In lieu of an abstract, here is a brief excerpt of the content:

  • Being Amerindian Today:Livelihoods, Technology, and Dynamic Indigenous Knowledges
  • Elisa Bignante*

*Photography by Andrea Borgarello, unless otherwise noted.


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Figure 1.

—Katoonarib, South Rupununi, Guyana. A woman roasting cassava. The Guiana Shield region of South America is largely inhabited by thriving Indigenous communities, whose knowledge and skills are indispensable for effective conservation of the region and are a great asset to world culture.

It is well known in human geography that Indigenous knowledges are often too simplistically associated with “tradition,” with the risk of crystallizing alleged “traditional identities” without taking into account their dynamic nature and the historical, socioeconomic, and political processes in which these develop (Bebbington 1993; Jackson and Warren 2005). Indigenous [End Page 188] knowledges have been in constant and close contact (and contrast) with Western culture and Western capitalism since at least the fifteenth century.


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Figure 2.

—Wowetta, North Rupununi, Guyana. Along the centuries, and through the action of missionaries, Christian religion has spread among the Indigenous communities of the Amazon forest.

Technological change and new products and ideas have long spread within Indigenous communities (Agrawal 1995), as part of a process of adaptation that is not necessarily the result of a hegemonic tendency toward modernity, globalization, and the loss of cultural identity (Briggs 2005; Belton 2010). Nevertheless, we are so used to conceptualizing the Indigenous as “traditional” that the presence of technology in Indigenous people’s lives somehow looks “out of place”: instead, ICTs (Information and Communication Technologies) are an integral part of Indigenous communities’ practices, as the pictures will show.

This visual essay explores the diffusion of technologies and new commodities within the Indigenous communities living in the Amazon forest of Guyana, South America: the Makushi people who inhabit the northern area of the Rupununi river region, and the Wapishana people who live in the southern area. [End Page 189]


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Figure 3.

—Wowetta, North Rupununi, Guyana. Cars allow a faster connection between villages. In the picture a cow has just been killed and is about to be transported to other villages in order to be sold.


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Figure 4.

—The Rupununi River, North Rupununi, Guyana. The Guiana Shield contains ten to fifteen percent of the world’s freshwater reserves and is home to an extremely rich diversity of plants and animals, most of which are unique to this region. The forests are home to more than a thousand species of trees.

[End Page 190]

It focuses, in particular, on the challenges and opportunities ICTs, new commodities, and technologies bring to Indigenous’ everyday practices and on the new, evolving knowledges they contribute toward shaping.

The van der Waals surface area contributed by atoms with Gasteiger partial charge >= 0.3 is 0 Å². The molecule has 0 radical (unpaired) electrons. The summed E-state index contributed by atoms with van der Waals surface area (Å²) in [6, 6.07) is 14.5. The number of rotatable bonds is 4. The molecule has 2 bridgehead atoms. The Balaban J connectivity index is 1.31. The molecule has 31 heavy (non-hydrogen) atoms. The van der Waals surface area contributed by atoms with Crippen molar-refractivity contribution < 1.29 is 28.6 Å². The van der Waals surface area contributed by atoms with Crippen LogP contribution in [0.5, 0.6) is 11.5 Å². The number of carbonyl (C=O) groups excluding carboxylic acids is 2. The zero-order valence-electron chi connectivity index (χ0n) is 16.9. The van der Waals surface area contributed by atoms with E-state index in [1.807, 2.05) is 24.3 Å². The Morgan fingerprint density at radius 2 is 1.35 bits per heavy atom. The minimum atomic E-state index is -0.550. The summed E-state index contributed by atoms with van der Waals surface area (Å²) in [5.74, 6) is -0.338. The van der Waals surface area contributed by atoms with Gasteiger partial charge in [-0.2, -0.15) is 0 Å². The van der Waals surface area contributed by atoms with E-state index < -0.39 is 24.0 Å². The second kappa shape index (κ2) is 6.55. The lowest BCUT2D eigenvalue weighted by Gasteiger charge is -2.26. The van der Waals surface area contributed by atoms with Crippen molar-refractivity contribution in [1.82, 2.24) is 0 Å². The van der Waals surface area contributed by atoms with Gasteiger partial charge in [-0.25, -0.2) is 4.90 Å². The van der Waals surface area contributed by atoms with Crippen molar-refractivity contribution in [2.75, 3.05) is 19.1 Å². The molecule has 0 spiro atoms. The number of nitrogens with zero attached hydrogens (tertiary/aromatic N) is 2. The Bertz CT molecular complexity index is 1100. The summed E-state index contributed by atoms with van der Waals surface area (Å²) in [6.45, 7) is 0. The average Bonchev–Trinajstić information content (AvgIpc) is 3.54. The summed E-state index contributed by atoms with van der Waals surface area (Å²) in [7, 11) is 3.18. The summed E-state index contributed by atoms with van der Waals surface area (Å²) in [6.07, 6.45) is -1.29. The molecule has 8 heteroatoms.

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Figure 5.

—A house in Annai, North Rupununi, Guyana. New building materials, new vehicles, and new imported products and technologies are rapidly diffusing within Amerindian communities.

Pictures were shot during January 2014 by photographer Andrea Borgarello. Working with these Amerindian communities of the Rupununi was part of the European Union-funded project COBRA (Community Owned Best practice for sustainable Resource Adaptive management in the Guiana Shield, South America). COBRA aimed to understand the social, ecological, and cultural impacts of global environmental policies on the Guiana Shield region of South America—a region with the highest percentage of forest cover and lowest rate of deforestation on the planet—from the perspective of its inhabitants (Bignante et al. 2016; Mistry et al. 2016, 2015, 2014; Tschirhart et al. 2016; Berardi et al. 2015).

In the period 2011 to 2015, COBRA supported Indigenous communities to make recommendations, based on their own understanding and observations, to be used to facilitate the establishment of strong policies [End Page 191] in support of community-owned solutions for sustainable development in the Guiana Shield.


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Figure 6.

Figure 6.—Katoonarib, South Guyana. The economic transformation of the Guiana Shield based on the conversion and degradation of its natural ecosystem is gaining momentum. Yet, there are also many examples of the sustainable exploitation of the region’s natural resources alongside the protection of its biological and cultural diversity. For instance...

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Additional Information

ISSN
1551-3211
Print ISSN
0066-9628
Pages
pp. 188-210
Launched on MUSE
2017-09-09
Open Access
No
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